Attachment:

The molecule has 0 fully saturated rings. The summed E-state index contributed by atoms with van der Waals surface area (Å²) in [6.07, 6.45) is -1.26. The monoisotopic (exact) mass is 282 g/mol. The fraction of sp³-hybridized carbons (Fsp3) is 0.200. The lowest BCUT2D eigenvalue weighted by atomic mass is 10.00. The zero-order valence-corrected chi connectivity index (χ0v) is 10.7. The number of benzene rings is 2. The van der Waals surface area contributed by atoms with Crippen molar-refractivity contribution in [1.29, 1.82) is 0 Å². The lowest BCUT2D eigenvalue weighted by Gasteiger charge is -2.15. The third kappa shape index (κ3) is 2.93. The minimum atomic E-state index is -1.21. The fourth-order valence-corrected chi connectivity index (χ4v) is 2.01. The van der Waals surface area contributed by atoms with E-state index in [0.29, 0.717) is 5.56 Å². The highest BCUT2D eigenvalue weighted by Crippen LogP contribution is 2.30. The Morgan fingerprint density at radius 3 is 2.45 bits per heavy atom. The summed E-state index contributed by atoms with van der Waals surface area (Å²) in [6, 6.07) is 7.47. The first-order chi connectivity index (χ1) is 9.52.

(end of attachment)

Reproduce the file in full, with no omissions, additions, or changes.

The molecule has 0 fully saturated rings. The summed E-state index contributed by atoms with van der Waals surface area (Å²) in [6.07, 6.45) is -1.26. The monoisotopic (exact) mass is 282 g/mol. The fraction of sp³-hybridized carbons (Fsp3) is 0.200. The lowest BCUT2D eigenvalue weighted by atomic mass is 10.00. The zero-order valence-corrected chi connectivity index (χ0v) is 10.7. The number of benzene rings is 2. The van der Waals surface area contributed by atoms with Crippen molar-refractivity contribution in [1.29, 1.82) is 0 Å². The lowest BCUT2D eigenvalue weighted by Gasteiger charge is -2.15. The third kappa shape index (κ3) is 2.93. The minimum atomic E-state index is -1.21. The fourth-order valence-corrected chi connectivity index (χ4v) is 2.01. The van der Waals surface area contributed by atoms with E-state index in [0.29, 0.717) is 5.56 Å². The highest BCUT2D eigenvalue weighted by Crippen LogP contribution is 2.30. The Morgan fingerprint density at radius 3 is 2.45 bits per heavy atom. The summed E-state index contributed by atoms with van der Waals surface area (Å²) in [6, 6.07) is 7.47. The first-order chi connectivity index (χ1) is 9.52.